For a long while now, Google has been running a campaign taunting Apple over its lack of RCS (Rich Communication Services) support. This campaign has been a point of contention, highlighting the technological gap between Apple’s messaging services and the more modern RCS standard preferred by Android devices.
Well, Apple has today announced RCS support is coming to the iPhone next year. In a surprising move, Apple revealed that the RCS messaging standard will be adopted, with a launch planned via a software update “later next year.” This decision by Apple is seen as a response to the pressure from regulators and competitors like Google and Samsung. RCS, which has evolved to become a more mature platform over time, will bring a range of iMessage-style features to messaging between iPhone and Android users.
Apple’s implementation of RCS is significant, as it will offer better interoperability experience compared to the older SMS or MMS technologies. RCS will include features such as read receipts, typing indicators, and the ability to send high-quality images and videos. Additionally, users will be able to share their location within text threads, and unlike SMS, RCS can function over mobile data or Wi-Fi. However, this does not signify Apple opening up iMessage to other platforms. iMessage will remain a separate, more secure, and privacy-friendly platform, distinct from RCS. Apple highlights that iMessage is end-to-end encrypted, and with the recent introduction of Advanced Data Protection for Messages in iCloud, it has enhanced this security further. Meanwhile, RCS does not currently offer encryption as robust as iMessage’s.
This shift to support RCS follows years of resistance from Apple, despite pressure from competitors including Samsung and Google. Apple had previously focused on enhancing iMessage and even brought improvements to the SMS experience between iPhone and Android devices. For example, in iOS 16, Apple improved support for Tapbacks in conversations between iPhone and Android users. iOS 17 saw the addition of features such as threaded replies and message editing for iPhone users in SMS group chats, although these features were not extended to Android users.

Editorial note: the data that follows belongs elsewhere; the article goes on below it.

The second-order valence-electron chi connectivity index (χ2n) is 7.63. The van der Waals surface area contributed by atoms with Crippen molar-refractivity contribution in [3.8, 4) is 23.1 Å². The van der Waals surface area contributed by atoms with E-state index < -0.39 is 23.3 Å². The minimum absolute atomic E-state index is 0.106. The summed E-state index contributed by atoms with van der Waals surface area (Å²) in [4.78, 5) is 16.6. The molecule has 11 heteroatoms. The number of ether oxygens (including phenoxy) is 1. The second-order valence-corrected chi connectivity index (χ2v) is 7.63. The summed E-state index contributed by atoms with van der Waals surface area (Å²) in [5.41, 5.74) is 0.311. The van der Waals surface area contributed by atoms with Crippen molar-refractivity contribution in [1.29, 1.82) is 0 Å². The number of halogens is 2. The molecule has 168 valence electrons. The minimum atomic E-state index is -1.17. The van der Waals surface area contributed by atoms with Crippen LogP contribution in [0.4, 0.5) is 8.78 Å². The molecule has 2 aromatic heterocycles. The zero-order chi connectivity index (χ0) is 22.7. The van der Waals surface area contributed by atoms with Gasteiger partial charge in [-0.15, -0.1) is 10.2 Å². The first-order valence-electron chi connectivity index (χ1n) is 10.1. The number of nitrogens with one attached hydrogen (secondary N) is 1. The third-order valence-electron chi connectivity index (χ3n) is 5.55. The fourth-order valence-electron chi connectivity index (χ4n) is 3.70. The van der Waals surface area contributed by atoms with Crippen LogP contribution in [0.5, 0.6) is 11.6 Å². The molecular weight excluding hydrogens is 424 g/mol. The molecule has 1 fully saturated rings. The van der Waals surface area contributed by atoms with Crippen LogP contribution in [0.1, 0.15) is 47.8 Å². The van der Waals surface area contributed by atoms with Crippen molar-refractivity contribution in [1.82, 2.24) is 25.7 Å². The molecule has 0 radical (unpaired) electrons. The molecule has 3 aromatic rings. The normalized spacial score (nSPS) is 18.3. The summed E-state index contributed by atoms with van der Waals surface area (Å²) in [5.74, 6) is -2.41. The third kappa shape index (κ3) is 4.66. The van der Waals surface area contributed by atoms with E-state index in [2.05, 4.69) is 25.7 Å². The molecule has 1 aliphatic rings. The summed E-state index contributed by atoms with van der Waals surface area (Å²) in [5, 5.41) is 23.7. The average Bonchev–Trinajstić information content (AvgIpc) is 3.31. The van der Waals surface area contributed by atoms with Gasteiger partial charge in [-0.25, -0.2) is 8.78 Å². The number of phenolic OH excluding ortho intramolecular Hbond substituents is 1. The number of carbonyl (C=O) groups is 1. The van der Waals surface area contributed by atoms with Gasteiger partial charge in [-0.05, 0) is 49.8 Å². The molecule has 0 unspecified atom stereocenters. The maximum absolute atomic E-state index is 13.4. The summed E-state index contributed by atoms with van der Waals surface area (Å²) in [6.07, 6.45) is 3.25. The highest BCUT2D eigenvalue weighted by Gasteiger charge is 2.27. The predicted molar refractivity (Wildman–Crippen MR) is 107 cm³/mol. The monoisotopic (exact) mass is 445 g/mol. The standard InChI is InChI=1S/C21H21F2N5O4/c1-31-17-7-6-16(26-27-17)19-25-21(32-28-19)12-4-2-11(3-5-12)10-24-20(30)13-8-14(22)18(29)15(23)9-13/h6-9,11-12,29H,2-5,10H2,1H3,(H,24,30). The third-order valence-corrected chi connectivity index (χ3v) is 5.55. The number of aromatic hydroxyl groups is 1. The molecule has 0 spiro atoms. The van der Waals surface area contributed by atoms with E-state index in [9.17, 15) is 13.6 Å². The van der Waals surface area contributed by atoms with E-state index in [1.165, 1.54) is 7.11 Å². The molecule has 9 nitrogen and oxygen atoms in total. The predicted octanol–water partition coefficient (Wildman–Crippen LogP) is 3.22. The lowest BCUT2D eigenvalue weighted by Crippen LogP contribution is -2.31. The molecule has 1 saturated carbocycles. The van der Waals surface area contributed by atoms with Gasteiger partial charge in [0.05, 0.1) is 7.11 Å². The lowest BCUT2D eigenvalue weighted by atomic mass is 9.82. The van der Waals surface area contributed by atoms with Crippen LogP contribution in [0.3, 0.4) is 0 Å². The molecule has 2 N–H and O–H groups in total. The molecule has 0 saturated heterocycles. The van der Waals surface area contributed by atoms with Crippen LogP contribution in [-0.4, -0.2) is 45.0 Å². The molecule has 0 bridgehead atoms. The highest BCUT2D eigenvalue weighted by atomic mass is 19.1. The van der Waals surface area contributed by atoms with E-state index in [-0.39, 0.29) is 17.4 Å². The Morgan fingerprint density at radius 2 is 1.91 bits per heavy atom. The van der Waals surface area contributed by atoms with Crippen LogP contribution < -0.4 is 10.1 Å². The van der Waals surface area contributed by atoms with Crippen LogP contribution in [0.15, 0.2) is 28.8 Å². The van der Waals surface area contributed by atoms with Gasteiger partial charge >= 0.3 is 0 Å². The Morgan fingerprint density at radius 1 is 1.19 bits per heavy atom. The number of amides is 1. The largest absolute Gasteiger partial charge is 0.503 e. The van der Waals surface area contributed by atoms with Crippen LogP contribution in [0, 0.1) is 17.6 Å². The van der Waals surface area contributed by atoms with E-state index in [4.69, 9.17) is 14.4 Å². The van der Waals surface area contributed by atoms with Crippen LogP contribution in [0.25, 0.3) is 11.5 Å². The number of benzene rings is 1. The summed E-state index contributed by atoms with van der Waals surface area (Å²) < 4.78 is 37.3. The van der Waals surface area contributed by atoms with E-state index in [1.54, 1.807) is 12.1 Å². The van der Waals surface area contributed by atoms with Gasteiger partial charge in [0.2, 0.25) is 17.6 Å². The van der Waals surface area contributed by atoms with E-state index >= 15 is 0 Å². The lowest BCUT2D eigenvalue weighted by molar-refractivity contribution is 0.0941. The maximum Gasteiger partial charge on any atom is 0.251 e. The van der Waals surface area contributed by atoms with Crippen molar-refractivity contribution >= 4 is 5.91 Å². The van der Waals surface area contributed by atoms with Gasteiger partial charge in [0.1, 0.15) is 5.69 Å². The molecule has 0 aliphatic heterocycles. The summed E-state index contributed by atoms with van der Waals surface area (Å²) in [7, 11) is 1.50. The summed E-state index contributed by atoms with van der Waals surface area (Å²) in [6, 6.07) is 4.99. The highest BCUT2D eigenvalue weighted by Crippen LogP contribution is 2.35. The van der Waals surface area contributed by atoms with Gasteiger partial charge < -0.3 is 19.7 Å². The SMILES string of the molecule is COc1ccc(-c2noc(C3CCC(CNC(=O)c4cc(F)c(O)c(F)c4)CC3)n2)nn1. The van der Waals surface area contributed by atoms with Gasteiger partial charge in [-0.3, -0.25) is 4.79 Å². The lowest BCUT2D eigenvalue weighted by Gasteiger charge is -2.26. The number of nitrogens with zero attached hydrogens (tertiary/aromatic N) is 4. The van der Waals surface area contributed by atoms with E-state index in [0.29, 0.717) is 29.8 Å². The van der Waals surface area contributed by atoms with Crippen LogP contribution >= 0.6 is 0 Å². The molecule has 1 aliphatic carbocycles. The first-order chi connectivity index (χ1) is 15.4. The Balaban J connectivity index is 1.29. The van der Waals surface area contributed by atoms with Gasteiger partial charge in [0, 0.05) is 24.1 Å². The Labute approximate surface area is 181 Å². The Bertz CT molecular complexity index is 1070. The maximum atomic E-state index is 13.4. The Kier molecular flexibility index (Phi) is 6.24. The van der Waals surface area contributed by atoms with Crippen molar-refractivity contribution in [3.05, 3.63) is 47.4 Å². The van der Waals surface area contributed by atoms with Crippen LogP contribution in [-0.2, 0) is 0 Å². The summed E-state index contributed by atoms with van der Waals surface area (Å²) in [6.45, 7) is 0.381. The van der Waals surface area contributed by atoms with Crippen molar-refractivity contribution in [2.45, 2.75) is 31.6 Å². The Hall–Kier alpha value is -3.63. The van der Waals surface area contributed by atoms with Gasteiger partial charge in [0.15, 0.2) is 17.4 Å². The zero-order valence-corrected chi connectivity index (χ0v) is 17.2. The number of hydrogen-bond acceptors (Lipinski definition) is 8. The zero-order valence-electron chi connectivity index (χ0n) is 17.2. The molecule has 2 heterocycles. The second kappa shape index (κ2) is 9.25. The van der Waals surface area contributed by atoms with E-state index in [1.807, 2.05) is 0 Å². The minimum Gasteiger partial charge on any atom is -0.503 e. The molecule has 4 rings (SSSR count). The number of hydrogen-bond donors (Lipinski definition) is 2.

Apple has also committed to working with GSMA members to further improve the RCS protocol, specifically focusing on enhancing the security and encryption of RCS messages. The adoption of RCS is expected to alleviate the limitations of SMS and MMS in messaging conversations between iPhone and Android users. While availability might vary across carriers, all three major US carriers in the U.S., along with most carriers globally, support RCS. As for the visual distinction in messaging, it is yet unclear if Apple will maintain the green bubble for RCS messages, which currently signifies texts from non-iPhone devices. This distinction has been a cultural symbol, often associated with the divide between iPhone and Android users.
The NOTHING company recently announced its Phone (2) will receive an app offering iMessage support. This initiative, while groundbreaking, has raised concerns over potential security issues. The tool acts as a bridge, allowing Android users to access iMessage, a service traditionally exclusive to Apple’s ecosystem. However, the involvement of a third-party tool in facilitating this integration has led to questions about the security and privacy implications.
Overall, Apple’s move to support RCS marks a significant step towards better interoperability in messaging across different platforms, though it maintains the distinct advantages and security features of its proprietary iMessage service.